. While this small army was out in a body on the 29th December, upon a riseing ground to the northward of Penrith, passing review, Mons. de Cluny, with his tribe, was ordered to the Bridge of Clifton, about a mile to southward of Penrith, after having pass'd in review before Mons. Pattullo, who was charged with the inspection of the troops, and was likeways Quarter Master General of the army, and is now in France. They remained under arms at the Bridge, waiting the arrival of My Lord George Murray with the artilirie, whom Mons. de Cluny had orders to cover in passing the bridge. They arrived about sunsett closly pursued by the Duke of Comberland with the whole body of his cavalrie, reckoned upwards of 3000 strong, about a thousand of whom, as near as might be computed, dismounted, in order to cut off the passage of the artilirie towards the bridge, while the Duke and the others remained on horseback in order to attack the rear. My Lord George Murray advanced, and although he found Mons. de Cluny and his tribe in good spirits under arms, yet the circumstance appear'd extremely delicate. The numbers were vastly unequall, and the attack seem'd very dangerous; so My Lord George declin'd giving orders to such time as he ask'd Mons, de Cluny's oppinion. 'I will attack them with all my heart,' says Mons. de Cluny, "if you order me.' 'I do order it then,' answered My Lord George, and immediately went on himself along with Mons. de Cluny, and fought sword in hand on foot, at the head of the single tribe of Macphersons. They in a moment made their way through a strong hedge of thorns, under the cover whereof the cavalric had taken their station, in the strugle of passing which hedge My Lord George Murray, being dressd en montagnard, as all the army were, lost his bonet and wig; so continued to fight bear-beaded during the action. They at first made a brisk discharge of their fire arms on the enemy, then attacked them with their sabres, and made a great slaughter a considerable time, which obliged Comberland and his cavalrie to tly with precipitation and in great confusion; in so much, that if the Prince had been provided in a sufficient number of cavalrie to have taken advantage of the disorder, it is beyond question that the Duke of Conberland and the bulk of his cavalrie had been taken prisoners. By this time it was so dark that it was not possible to view or number the slain who filled all the ditches which happened to be on the ground where they stood. But it was computed that, besides those who went off wounded, upwards of a hundred at least were left on the spot, among whom was Colonel Honywood, who commanded the dismounted cavalrie, whose sabre of considerable value Mons. de Cluny brought off and still preserves; and his tribe lykeways brought off many arms ;-the Colonel was afterwards taken up, and, his wounds being dress’d, with great difficultie recovered. Mons. de Cluny lost only in the action twelve men, of whoin some haveing been only wounded, fell afterwards into the hands of the enemy, and were sent as slaves to America, whence several of them returned, and one of them is now in France, a sergeant in the Regiment of Royal Scots. How soon the accounts of the eneinies approach had reached the Prince, H. R. H. had immediately ordered Mi-Lord le Comte de Nairne, Brigadier, who, being proscribed, is now in France, with the three batalions of the Duke of Athol, the batalion of the Duke of Perth, and some other troups under his coinmand, in order to support Cluny, and to bring off the artilirie. But the action was intirely over, before the Comte de Nairne, with his command, could reach nigh to the place. They therefore return'd all to Penrith, and the artilirie marched up in good order. Nor did the Duke of Comberland ever afterwards dare to come within a day's march of the Prince and his army dureing the course of all that retreat, which was conducted with great prudence and safety when in some manner surrounded by enemies.»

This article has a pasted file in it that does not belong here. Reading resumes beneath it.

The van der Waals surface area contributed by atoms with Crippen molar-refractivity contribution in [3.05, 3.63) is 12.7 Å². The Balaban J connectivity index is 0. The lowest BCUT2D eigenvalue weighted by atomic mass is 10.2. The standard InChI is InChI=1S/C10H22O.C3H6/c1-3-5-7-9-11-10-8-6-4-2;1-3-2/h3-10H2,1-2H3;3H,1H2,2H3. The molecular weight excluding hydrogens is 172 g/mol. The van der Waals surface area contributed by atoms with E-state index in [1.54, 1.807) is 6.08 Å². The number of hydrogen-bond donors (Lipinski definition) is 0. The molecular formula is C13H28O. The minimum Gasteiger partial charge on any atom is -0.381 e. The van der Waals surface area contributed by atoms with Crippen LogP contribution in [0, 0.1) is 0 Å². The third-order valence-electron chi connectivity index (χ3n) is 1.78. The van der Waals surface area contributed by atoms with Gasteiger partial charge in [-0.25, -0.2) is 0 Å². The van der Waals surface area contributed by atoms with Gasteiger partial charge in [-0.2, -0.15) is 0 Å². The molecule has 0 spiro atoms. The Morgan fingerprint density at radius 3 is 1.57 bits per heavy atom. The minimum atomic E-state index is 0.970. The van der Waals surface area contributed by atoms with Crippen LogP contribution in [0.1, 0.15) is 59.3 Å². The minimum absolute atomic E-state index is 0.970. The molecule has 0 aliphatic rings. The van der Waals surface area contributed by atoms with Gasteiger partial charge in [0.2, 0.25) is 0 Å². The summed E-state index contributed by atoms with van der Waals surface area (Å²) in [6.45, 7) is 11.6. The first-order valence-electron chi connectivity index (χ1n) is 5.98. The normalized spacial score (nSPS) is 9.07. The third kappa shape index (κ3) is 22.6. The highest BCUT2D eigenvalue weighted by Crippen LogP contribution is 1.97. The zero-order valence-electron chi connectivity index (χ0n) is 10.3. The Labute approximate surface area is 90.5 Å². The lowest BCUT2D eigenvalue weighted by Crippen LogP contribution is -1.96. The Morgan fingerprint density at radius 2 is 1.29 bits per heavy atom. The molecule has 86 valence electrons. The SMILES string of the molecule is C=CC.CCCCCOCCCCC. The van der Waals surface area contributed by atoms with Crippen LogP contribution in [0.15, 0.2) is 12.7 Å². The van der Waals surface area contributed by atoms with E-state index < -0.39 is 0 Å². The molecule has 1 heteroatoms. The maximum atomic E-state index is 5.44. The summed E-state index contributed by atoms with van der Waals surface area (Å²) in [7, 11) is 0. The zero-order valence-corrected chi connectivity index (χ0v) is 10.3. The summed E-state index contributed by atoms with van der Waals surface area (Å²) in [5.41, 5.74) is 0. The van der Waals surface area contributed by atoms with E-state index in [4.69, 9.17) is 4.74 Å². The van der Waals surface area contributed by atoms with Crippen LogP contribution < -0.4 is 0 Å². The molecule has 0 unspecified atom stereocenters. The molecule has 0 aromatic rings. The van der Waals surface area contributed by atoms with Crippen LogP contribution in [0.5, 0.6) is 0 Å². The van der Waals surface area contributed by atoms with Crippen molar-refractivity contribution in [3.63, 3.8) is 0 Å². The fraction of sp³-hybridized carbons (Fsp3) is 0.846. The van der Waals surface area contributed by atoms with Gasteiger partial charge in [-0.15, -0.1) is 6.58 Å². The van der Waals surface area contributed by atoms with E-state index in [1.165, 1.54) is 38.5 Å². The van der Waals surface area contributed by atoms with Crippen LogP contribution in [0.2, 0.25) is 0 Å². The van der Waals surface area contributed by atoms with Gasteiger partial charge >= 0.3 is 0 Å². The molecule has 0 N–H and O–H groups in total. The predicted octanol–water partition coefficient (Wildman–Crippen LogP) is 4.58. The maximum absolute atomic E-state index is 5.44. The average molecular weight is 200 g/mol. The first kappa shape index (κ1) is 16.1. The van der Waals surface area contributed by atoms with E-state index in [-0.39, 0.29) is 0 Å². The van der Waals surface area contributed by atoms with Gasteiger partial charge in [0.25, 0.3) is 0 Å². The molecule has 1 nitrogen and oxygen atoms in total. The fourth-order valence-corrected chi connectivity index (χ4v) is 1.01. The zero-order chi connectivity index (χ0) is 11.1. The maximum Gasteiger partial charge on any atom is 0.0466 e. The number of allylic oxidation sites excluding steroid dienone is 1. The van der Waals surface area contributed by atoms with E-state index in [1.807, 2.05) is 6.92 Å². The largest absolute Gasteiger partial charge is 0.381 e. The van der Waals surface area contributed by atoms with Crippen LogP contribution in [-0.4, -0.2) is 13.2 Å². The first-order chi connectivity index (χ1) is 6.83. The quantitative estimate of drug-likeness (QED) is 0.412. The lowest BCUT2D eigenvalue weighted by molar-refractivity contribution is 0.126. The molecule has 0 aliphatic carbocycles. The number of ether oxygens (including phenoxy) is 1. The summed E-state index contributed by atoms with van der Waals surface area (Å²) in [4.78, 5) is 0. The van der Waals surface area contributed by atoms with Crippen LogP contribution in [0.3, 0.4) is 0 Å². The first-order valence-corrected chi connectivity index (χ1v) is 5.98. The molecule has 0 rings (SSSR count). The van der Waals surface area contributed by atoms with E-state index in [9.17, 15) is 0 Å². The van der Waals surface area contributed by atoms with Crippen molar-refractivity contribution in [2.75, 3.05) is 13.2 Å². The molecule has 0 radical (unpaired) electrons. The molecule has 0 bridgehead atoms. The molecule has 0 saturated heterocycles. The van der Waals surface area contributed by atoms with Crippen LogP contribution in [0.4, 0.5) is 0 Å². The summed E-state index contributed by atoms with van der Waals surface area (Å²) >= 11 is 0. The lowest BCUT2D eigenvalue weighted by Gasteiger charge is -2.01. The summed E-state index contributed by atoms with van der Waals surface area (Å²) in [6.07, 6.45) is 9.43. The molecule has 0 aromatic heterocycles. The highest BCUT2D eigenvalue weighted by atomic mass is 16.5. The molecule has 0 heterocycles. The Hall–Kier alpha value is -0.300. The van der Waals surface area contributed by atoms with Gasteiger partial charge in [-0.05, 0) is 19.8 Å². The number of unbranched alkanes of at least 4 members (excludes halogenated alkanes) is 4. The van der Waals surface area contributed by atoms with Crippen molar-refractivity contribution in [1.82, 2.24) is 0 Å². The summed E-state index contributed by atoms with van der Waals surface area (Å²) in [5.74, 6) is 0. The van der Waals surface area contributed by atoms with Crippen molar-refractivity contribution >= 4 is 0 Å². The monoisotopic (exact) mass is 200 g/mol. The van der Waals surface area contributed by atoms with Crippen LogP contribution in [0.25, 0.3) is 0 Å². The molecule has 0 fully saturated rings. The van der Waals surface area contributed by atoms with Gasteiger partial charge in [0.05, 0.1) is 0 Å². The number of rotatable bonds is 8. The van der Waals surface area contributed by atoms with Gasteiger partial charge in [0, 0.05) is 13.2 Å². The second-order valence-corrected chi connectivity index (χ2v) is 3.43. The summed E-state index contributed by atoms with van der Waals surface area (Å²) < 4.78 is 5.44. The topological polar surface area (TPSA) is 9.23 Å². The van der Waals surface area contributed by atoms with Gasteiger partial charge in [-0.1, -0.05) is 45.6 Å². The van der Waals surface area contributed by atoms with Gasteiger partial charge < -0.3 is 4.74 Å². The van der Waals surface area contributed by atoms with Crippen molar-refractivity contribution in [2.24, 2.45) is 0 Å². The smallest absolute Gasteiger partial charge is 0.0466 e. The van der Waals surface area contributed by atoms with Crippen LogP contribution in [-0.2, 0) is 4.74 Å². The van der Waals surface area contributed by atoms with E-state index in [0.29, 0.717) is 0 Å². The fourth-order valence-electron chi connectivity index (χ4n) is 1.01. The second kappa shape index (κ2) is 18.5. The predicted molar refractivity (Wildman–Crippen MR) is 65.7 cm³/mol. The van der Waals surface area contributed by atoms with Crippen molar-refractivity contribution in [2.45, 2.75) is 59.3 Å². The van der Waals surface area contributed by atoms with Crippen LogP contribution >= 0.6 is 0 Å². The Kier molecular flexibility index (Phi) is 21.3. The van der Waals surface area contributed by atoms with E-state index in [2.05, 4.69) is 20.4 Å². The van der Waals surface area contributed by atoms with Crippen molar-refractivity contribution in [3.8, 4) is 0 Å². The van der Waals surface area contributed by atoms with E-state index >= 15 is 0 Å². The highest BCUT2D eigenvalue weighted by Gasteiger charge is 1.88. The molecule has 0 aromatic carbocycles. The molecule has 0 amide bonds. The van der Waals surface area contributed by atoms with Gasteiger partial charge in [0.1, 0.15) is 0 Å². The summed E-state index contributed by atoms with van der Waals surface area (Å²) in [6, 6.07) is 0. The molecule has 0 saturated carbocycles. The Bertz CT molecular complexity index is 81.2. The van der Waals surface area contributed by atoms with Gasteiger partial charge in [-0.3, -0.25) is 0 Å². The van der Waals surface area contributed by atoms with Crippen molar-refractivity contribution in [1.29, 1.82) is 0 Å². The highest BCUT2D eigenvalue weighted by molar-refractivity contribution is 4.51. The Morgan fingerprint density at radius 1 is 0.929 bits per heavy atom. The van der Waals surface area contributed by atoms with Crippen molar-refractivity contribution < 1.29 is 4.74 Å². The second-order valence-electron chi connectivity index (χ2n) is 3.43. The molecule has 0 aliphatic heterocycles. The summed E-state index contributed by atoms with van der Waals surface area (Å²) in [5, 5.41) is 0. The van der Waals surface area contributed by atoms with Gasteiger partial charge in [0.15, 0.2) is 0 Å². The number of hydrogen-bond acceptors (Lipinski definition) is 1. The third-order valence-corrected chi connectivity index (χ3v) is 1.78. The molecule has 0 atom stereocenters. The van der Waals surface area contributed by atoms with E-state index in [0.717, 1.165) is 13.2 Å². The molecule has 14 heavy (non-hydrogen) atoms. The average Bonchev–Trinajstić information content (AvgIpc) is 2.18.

Note 7, page 143, line 5. As the heathen deities contracted an indelible obligation if they swore by Styx, the Scottish Highlanders had usually some peculiar solemnity attached to an oath which they intended should be binding on thero. Very frequently it consisted in laying their hand, as they swore, on their own drawn dirk; which dagger, becoming a party to the transaction, was invoked to punish any breach of faith. But by whatever ritual the oath was sanctioned, the party was extremely desirous to keep secret what the especial oath was, which he considered as irrevocable. This was a matter of great convenience, as he felt no scruple in breaking his asseveration, when made in any other form than that which he accounted as peculiarly solemn; and therefore readily granted any engagement which bound him no longer than he inclined. Whereas, if the oath which he accounted inviolable was once publicly known, no party with whom he might have occasion to contract, would have rested satisfied with any other. Louis XI of France practised the same sophistry, for he also had a peculiar species of oath, the only one which he was ever known to respect, and which, therefore, he was very unwilling to pledge. The only engagement which that wily tyrant accounted binding upon him, was an oath by the Holy Cross of Saint Lo d'Angers, which contained a portion of the True Cross. If he prevaricated after taking this oath, Louis believed he should die within the year. The Constable Saint Paul, heing invited to a personal conference with Louis, refused to meet the king unless he would agree to ensure him safe conduct under sanction of this oath. But, says Comines, the king replied, he would never again pledge that engagement to mortal man, though he was willing to take any other oath which could be devised. The treaty broke off, therefore, after much chaffering concerning the nature of the vow which Louis was to take. Such is the difference between the dictates of superstition and those of conscience.
Note 8, page 161, line 7. A pair of chesnut-trees, destroyed, the one entirely, and the other in-part, by such a mischievous and wanton act of revenge, grew at Invergarry Castle, the fastness of MacDonald of Glengarry.
Note 9, page 162, line 4. The first three couplets are from an old ballad, called the Border Widow's Lament.